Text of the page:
The Russian parliament could bar American media from reporting within its walls in retaliation for the controversial withdrawal of the Kremlin-funded television station Russia Today's credentials in the United States.
Olga Savastyanova of the State Duma told Russian news agencies on Friday that she expects the Duma to adopt the ban next week. Separately, Igor Morozov, member of the information policy committee at the Federation Council, told the RIA Novosti news agency that the upper chamber of the Russian parliament would support the ban and could vote to enforce it later this month.
A United Russia party lawmaker, Savastyanova said the Russian Duma will vote on the ban on December 6. It is unlikely that the proposal would be rejected by the overwhelmingly pro-Kremlin assembly.
"The ban will impact all American media," she said, according to the Duma's official website.
Foreign correspondents in the Russian Federation can currently access the Russian parliament and some government agencies with their press credentials issued by the Russian Foreign Ministry. There are 21 American media outlets accredited to work in Russia, according to the website of the foreign ministry which keeps the register and issues documents to journalists.
"After the decree regarding closing access for American journalists to the Duma building is passed, we will work out all organizational and technical issues with the foreign ministry," Savastyanova said.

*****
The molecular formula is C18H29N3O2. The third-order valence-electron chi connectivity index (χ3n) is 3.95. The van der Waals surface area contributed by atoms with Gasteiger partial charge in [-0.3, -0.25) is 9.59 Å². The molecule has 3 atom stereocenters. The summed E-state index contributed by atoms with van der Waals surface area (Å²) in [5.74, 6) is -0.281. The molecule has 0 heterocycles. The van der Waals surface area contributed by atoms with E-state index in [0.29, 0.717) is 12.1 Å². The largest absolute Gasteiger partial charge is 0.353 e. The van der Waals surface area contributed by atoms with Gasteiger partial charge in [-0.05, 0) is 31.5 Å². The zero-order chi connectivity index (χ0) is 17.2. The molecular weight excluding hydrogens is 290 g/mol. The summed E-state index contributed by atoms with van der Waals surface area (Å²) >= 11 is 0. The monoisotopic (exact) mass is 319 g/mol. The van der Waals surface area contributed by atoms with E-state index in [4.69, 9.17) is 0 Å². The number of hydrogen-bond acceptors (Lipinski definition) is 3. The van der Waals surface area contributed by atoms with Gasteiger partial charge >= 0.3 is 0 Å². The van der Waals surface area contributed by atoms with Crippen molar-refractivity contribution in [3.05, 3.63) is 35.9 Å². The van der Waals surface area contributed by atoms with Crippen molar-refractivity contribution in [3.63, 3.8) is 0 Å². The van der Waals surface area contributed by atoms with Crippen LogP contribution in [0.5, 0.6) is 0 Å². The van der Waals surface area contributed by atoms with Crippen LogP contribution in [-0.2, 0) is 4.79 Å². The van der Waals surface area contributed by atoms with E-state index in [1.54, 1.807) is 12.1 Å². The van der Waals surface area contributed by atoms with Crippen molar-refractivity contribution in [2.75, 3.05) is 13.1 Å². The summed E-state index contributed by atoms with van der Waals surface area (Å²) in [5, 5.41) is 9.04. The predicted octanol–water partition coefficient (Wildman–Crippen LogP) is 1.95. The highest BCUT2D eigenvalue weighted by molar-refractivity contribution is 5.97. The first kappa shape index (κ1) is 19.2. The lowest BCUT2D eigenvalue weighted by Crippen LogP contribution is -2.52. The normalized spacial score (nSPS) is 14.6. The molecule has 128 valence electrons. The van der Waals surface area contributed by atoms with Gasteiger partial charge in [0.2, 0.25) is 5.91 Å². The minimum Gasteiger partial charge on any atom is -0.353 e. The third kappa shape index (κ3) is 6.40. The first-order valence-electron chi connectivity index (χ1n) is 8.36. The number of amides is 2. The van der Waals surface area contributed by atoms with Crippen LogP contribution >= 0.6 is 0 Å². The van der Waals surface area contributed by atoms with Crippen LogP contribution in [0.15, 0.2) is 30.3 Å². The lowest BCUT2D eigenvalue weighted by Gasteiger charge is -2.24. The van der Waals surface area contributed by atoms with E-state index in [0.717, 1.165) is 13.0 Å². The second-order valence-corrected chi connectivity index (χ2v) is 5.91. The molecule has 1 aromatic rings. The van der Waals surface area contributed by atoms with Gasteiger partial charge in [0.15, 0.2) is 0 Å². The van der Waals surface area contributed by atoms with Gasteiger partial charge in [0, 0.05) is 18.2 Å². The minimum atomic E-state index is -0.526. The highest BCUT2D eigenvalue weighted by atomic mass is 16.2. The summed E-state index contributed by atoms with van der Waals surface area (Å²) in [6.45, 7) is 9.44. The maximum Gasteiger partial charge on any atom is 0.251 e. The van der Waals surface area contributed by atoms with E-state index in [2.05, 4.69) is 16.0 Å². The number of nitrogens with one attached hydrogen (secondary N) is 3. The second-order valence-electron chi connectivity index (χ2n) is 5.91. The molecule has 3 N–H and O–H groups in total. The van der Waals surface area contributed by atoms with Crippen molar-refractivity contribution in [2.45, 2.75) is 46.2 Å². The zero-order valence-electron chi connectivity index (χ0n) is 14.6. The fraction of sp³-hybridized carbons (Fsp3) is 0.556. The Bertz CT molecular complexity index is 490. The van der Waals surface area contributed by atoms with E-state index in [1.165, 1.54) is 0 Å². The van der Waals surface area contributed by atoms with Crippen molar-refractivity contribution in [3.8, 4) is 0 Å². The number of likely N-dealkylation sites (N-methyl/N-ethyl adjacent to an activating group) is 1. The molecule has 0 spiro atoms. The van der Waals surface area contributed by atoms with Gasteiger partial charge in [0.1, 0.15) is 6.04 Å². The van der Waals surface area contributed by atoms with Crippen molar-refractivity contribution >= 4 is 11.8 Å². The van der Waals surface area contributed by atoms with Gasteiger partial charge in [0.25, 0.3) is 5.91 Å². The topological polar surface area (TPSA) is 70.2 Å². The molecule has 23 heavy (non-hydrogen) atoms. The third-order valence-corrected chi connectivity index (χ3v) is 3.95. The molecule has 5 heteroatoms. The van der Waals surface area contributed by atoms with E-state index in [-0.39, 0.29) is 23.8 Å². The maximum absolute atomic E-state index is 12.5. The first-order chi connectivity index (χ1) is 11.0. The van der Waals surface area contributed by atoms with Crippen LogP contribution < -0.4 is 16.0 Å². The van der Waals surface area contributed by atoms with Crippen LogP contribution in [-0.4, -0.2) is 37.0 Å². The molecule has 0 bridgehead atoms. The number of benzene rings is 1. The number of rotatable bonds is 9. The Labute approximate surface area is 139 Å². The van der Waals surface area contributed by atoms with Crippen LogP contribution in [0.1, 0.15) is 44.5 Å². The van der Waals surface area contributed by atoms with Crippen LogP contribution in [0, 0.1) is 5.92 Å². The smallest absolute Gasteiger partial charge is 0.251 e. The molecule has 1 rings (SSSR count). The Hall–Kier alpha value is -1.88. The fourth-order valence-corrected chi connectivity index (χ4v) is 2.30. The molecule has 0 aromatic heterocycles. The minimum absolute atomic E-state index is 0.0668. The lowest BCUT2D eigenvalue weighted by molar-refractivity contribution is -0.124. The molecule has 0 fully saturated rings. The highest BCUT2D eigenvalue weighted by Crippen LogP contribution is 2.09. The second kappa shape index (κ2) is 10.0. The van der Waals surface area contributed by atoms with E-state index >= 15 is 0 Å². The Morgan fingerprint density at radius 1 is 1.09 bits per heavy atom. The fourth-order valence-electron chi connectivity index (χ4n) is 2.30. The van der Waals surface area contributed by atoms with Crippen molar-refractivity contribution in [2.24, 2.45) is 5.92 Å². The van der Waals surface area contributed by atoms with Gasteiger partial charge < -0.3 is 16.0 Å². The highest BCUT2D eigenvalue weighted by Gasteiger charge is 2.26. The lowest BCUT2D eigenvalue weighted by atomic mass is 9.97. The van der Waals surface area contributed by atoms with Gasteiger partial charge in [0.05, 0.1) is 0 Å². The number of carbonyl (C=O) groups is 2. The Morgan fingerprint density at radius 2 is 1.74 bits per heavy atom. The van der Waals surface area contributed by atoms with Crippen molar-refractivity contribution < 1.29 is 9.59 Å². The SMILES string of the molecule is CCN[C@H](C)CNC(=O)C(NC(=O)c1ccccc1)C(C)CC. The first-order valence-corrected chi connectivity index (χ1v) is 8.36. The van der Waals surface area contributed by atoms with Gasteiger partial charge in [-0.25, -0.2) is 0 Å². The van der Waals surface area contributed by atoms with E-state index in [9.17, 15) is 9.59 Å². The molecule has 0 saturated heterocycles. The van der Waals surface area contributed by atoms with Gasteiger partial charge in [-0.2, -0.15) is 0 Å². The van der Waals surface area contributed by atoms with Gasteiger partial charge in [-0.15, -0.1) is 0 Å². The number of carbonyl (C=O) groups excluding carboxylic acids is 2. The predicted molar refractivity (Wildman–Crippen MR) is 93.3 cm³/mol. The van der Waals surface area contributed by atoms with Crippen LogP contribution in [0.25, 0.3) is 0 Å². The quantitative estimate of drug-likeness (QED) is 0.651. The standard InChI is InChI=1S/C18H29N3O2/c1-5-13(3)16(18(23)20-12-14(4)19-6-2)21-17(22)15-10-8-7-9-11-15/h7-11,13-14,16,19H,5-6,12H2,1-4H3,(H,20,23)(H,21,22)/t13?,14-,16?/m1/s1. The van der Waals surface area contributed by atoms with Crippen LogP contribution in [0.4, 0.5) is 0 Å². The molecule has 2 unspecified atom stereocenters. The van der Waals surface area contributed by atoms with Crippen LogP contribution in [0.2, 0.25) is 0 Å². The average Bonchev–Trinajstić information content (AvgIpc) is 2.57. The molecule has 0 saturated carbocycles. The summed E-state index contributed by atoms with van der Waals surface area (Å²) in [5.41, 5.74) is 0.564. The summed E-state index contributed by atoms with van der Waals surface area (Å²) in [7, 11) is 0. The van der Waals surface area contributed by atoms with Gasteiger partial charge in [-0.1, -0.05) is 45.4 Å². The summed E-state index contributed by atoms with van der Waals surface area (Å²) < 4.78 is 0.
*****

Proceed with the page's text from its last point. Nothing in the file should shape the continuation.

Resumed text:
The ban would apply to US media rather than journalists from other foreign countries, Kremlin spokesman Dmitry Peskov said.
"Such outrageous attacks on foreign media, in particular Russian media, go against the international practice of freedom of speech and unfortunately flourish in full Technicolor in the US," he said.
A committee that governs Capitol Hill access for broadcast journalists on Wednesday withdrew the credentials of the government-funded Russia Today after the company complied earlier this month with a U.S. demand that it register under the Foreign Agents Registration Act. That means RT's reporters will not be able to have as much access to Congress as other foreign media.
Russia has denounced the move as a violation of media freedom.
The U.S. move and the Russian threats of retaliation follow the endorsement of a new Russian bill that allowed the government to designate international media outlets as foreign agents in response to the U.S. demand made to the Russia Today TV channel.
Asked about the possible ban for U.S. media to report from the Russian parliament, Kremlin spokesman Dmitry Peskov said on Friday he views the initiative "with understanding."
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